If pressed, most fans would say they want a full grid of two-car teams competing in Formula 1. However, the current financial pressure on small teams has seen the demise of Marussia and now, most likely, Caterham. If buyers can be found for either team, some say they might be salvageable for 2015. That’s a big “if”.
Small teams such as Force India, Suaber and Caterham have all lodged complaints about the prize money distribution rate which is rumored to be 4.5 to 1 in favor of the top team to the tenth team. Force India intimated drastic steps in Austin that the press interpreted as a potential boycott and Force India were not quick to dispel that notion either.
With pressures mounting and the small teams suggesting they can’t survive, F1 boss Bernie Ecclestone said he would speak with CVC’s Donald McKenzie about the situation but has now told the press that financial help will not be coming from the commercial rights holders:
“I tell you the way forward: it is very easy. Don’t spend as much,” he said.
“We are giving these teams collectively $900 million and that’s enough.
“To survive in the way they have been surviving, start running the business like a business rather than a hobby.”
“I am speaking to Donald about something completely different,” he said. “It is not their [the small teams’] position to decide.”
While the teams are advocating cutting the pie into different sizes, the big teams aren’t to keen on the idea and neither, it seems, is CVC. This has prompted discussion about the big teams running three cars in 2015 but Ecclestone says there is currently no plan to do so:
“No,” he said. “At the moment there has been no agreement for a third car.”
He does add an additional thought, however, to the discussion and one in which we discussed last week—a new class within the current F1 championship:
“There may be an idea we could run a constructors’ championship alongside a team championship,” he said.
“In the team championship they run the same cars and same engines, which is really going back to the old days when we had a DFV engine and a Hewland gearbox and we just made the chassis.”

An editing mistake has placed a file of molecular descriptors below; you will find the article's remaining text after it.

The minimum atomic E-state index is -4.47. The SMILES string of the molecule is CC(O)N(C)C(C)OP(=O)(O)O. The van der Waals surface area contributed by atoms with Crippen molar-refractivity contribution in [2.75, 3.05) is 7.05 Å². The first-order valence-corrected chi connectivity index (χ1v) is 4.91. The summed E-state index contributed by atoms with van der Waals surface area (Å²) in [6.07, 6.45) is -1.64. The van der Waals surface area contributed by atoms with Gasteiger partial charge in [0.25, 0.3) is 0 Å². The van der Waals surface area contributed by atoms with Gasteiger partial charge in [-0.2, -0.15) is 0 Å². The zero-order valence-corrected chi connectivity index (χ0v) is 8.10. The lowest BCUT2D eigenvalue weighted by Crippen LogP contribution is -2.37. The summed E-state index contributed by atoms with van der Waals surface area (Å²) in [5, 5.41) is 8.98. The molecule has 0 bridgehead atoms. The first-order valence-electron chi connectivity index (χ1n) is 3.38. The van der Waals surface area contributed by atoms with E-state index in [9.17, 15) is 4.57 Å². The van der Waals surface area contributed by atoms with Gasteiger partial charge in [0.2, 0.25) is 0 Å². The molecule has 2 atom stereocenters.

Ecclestone’s idea has been done before and many teams bought March chassis’s in which to compete…this is effectively called Customer Cars. The March company was once owned by former FIA president Max Mosley who, as fate would have it, was the man responsible from bringing Marussia, Caterhama nd HRT to the series under the premise they would race in a new, less expensive F1. Then the FIA radically changed the engine regulations and priced the small teams out of the sport.
What Max advocated was a small team set of rules and regulations that would allow for unlimited engine revs, different chassis underbody, and different technical regulations that would allow them to compete with top teams with far less money.
The question is, could the solution moving forward be a new class and championship called, say, the Privateer Class in which teams deposit $100 million in an account held by the FIA in which to draw from in order to operate? Would this solve the issue and yet keep the cars competitive?
Could the Privateer Class run V8’s or a different engine and aero package and perhaps even tires and stay in touch with the top teams who are intent on using F1 to build green cars?
Interestingly some teams had to borrow technology from their road car divisions in order to use in F1 and not the other way around so the entire notion is really a bit of a damp squib in some case while in others, it has been very innovative but perhaps a death knell for small teams.
What do you reckon? If the FIA divided prize money evenly, that would see an additional $30 million to the small teams and that’s about what their new power unit costs as a customer so the point, in my mind, is moot on the equity of the prize money.
Hat Tip: AUTOSPORT